Will your renovation affect your neighbors?

Stories abound of neighbors complaining about a renovation infringing on their quality of life or home values. Or both.


A recent article in The New York Times outlined problems New York homeowners are having with their neighbors while renovating their homes. Neighbors complained about noise, trash and damage, some even going so far as to say their property values have been affected.

The truth of the matter is that these are issues afflicting homeowners in the midst of renovations everywhere. Here’s a sampling of some high-profile renovations that have made headlines:

In Cupertino, Calif., neighbors complained to city officials over a family’s plan to add three bedrooms and two bathrooms. The main point of contention was that the renovation meant adding a second floor in a neighborhood with mostly single story homes.

A homeowner in Prairieville, La. has raised suspicions among neighbors concerned about his ability to complete renovation on a property that was moved to their neighborhood after being split in half. Unsightly canvas covers the gaping parts of the home, which has sat in its current location for about a year.

Last year, presidential candidate Mitt Romney came under fire for his plans to  nearly quadruple the size of his $12 million home in La Jolla, Calif. Neighbors were angry about his plans to convert his three-bedroom, 3,000-square-foot home into an 11,000-square-foot mansion complete with a four-car, split-level garage featuring an elevator to move cars between levels.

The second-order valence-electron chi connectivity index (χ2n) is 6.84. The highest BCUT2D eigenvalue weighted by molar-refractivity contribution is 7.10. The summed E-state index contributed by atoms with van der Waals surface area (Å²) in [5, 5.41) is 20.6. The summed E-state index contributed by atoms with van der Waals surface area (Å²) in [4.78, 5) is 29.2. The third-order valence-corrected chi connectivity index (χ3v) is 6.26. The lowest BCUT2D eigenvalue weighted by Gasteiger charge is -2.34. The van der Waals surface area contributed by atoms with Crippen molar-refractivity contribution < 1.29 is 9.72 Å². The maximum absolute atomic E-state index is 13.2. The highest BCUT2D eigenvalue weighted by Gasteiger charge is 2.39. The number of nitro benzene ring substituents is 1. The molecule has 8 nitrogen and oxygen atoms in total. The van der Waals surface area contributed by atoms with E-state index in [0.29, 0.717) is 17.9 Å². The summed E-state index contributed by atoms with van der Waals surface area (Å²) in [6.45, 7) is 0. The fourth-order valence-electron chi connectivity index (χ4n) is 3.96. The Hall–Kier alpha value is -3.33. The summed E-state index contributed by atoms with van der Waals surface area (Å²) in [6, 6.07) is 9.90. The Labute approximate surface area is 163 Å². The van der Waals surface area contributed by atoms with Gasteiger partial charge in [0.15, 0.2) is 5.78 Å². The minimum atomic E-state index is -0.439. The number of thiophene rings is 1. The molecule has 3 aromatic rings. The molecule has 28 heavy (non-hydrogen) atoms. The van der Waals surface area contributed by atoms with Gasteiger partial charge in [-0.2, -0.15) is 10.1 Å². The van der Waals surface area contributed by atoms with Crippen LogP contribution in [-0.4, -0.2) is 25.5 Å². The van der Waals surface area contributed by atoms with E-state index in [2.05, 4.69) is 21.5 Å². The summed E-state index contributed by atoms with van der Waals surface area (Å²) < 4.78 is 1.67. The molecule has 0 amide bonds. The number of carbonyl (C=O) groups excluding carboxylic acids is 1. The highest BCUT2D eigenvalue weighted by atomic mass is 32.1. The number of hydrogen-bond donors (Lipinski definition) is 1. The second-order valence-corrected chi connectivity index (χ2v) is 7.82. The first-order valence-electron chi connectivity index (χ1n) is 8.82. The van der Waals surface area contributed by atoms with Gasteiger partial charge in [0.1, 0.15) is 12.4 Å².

Some of these may seem like extreme examples, but you may want to keep in mind that neighbors’ riffs are often triggered by even seemingly minor issues such as barking dogs. Just imagine the kind of problems that could result during a typical renovation and all its ensuing disturbances.

Will your renovation affect your relationship with your neighbors?

Are you wondering whether your renovation will anger your neighbors? There are steps you can take to avoid a confrontation. Contractors and those who’ve gone through extensive renovations offer the following words of wisdom:

Think through how your renovation could affect neighbors. For example, are you making structural changes that could affect neighbor’s views? This is a huge deal to most people. In the 2006 movie “Friends With Money,” two of the main characters end up getting a divorce after their home renovation featuring a new second floor turns all their neighbors against them, a drama that exposes wide rifts in the couple’s marriage.

Home Renovation

Make sure you get all the necessary permits. Be aware that, as part of the permit process, you may be required to gather signatures of approval from your neighbors. This step is important to make sure your improvements are legal and remain unchallenged.

Talk to your neighbors. Keeping open the lines of communication can go a long way. Knowing they’re in the loop will help prevent neighbors from becoming distrustful and wary of your project. For starters, details abut when trucks and construction crews may be parking in the neighborhood will help ensure good relations.

Listen to any concerns and try to deal with them responsibly and in a timely fashion. If your neighbors see you making an effort to take their feelings and needs into consideration, they may be more inclined to turn a blind eye toward any parking inconveniences, noise, trash and other disturbances.

Any steps you take can only help your project run as smoothly as possible. If all goes well, you could consider hosting a block party as a way to thank your neighbors for their patience when the renovation is complete.

Photo credits: Wonderlane, grongar

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